Shoot Cleaner With American Eagle’s Syntech Range Ammunition

Federal American Eagle Introduces Syntech Range Ammunition

Forget whatever you previously thought about range ammunition, Federal Ammunition wants to revolutionize range ammo with the introduction of its new American Eagle Syntech. American Eagle Syntech shoots cleaner than traditional ammunition, because the bullet is encapsulated in a polymer. Without the metal to metal contact, copper and lead fouling is eliminated. This not only means more shooting and less cleaning, it leads to longer barrel life too!

Federal American Eagle Introduces Syntech Range Ammunition
Federal American Eagle Introduces Revolutionary Syntech Range Ammunition

Here is the full release from Federal Ammunition: Federal Ammunition is pleased to announce a whole new concept for range ammunition with introduction of American Eagle Syntech: A smoother way to shoot. Shipments of this new product are now being delivered to dealers.

American Eagle Syntech is the first range-specific ammunition designed to reduce fouling and extend barrel life with a high-tech polymer bullet coating. Combined with specialized clean-burning powders, your gun will stay cleaner, longer, so you can shoot more—and shoot better. The exclusive Catalyst primer provides the most reliable, consistent ignition possible. The Syntech system offers target shooters the most advanced range ammunition available and the perfect way for handgun owners to protect their investment from the inside out.

Features & Benefits

  • Polymer-encapsulated Syntech bullet prevents metal-on-metal contact in the bore, eliminating copper and lead fouling, while extending barrel life
  • Exclusive primer formulation provides reliable, consistent ignition
  • Clean-burning propellants minimize residue and fouling
  • Significantly reduces the required frequency of cleaning
  • Absence of a copper jacket minimizes splash-back on steel targets, perfect for target practice or competition
  • Less perceived recoil

Part No. / Description / MSRP AE9SJ1 / American Eagle Syntech; 9mm Luger 115 grain / $19.95 AE40SJ1 / American Eagle Syntech; 40 S&W 165 grain / $26.95 AE45SJ1 / American Eagle Syntech; 45 Auto 230 grain / $33.95

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Comments (12)

  1. Longer barrel life? I can buy a new barrel every two years based on the savings of not spending so much extra on this stuff. What a waste. This would be for the folks that shoot a single box a month just so they can say they were at the range.

  2. I see a very limited market for this product as “range” ammunition. It has a price point of $0.70-$0.75 per round depending on local sales taxes for the .45 ACP. I’ve been shooting .45 for about 50 years and reloading for the last 40 years. I can reload with a coated lead bullet for 1/5 of that cost at the current cost of components. I can see it appealing to occasional shooters who don’t want to spend time maintaining their firearms.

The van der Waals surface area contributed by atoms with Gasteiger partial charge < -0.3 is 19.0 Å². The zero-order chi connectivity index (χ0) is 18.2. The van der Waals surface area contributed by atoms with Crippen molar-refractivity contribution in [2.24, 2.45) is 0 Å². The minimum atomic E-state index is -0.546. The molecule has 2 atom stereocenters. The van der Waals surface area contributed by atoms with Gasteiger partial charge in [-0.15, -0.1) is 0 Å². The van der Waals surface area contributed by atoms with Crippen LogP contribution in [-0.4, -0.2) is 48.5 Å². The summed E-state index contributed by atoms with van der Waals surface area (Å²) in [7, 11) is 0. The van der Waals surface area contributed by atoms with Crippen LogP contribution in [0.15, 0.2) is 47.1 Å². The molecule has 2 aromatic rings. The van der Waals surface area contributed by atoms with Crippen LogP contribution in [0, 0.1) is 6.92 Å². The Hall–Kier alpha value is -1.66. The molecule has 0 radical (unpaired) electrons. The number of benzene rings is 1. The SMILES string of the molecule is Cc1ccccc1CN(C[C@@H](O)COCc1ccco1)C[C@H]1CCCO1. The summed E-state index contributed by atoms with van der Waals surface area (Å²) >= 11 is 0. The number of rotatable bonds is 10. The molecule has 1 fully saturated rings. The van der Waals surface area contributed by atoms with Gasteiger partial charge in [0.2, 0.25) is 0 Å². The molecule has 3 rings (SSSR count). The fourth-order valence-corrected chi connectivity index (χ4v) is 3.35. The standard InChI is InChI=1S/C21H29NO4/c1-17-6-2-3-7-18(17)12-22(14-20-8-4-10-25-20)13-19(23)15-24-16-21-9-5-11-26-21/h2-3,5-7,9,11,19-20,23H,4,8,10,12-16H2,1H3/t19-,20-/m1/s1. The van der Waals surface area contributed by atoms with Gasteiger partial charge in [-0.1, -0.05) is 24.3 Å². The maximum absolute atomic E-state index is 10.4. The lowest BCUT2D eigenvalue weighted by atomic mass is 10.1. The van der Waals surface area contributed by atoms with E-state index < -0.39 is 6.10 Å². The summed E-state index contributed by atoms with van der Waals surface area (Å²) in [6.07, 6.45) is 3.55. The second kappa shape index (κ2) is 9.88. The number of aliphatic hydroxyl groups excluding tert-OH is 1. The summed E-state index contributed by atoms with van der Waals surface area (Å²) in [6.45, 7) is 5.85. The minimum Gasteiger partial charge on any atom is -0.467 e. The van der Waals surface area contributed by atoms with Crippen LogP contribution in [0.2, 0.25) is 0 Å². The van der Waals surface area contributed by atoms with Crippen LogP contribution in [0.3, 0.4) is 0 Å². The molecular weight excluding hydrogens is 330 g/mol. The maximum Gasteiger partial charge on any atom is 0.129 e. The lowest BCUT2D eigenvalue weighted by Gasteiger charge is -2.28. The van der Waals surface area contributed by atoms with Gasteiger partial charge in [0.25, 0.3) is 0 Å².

3. A “full polymer coating”! So that’s a FMJ except that it’s a “FPJ”. I get really tired of ammo manufacturers selling what is actually a military round. Furthermore, I have had issues with Federal ammo feeding not whether or not it is ‘dirty’. The last I knew, a part of shooting was cleaning the weapon afterwards. So how about a polymer coated truncated cone hollow point or flat nose?

    1. @ Sean.

      Initial Muzzle Velocity for the 9×19 is 1,180ft/sec. At 25-yards drops to ~1,110ft/sec. A Ballistics Coefficient of 0.12. A Standard 9×19 is ~0.22 BC. These are for Target Shooting ONLY, or on the “Rodent” Game Level…

    2. It was a joke lol. From War hammer 40k game, the Orc faction paints their ships red and they go faster, so I was asking if the bullets are faster than normal since they are red. I know, it is an obscure nerd joke 😀

  4. I guess they’ll powder coat anything. I’ve done this with cast bullets for years as its a lot cleaner than using lube and the bullets look cool.
    “Polymer” is used for everything they don’t want to call plastic, nylon, polyester….
    I have a friend who left a loaded round in a relatively hot chamber of his rifle. The “polymer” melted and he couldn’t eject the bullet without a mallet.. No damage but your could see where the polymer melted against the forcing cone.

    1. @ David.

      Depending of the Polymer Used, Heat Index Rating is from +430F to +450F and Shotgun Shells “Even Less” at +390F…

    2. That’s a good point. I wonder if they use a ceramic based coating that melts initially at 450 but thereafter it holds up to more than 1000F.
      I’ve never actually tried it on bullets, but have used in on motorcycle exhausts with good results.
      I’d be concerned that the ceramic would be honing my barrel every time I shot.

  5. Unfortunately, it Only has an IP (Ingress Protection) 67 rating. Against “6” for Dust and “7” for up to 1-meter of Water Depth (~16.189-lbs/ You FORDING a Creek or River Greater than 1-meter in Depth. And Your Ammunition Becomes Useless…

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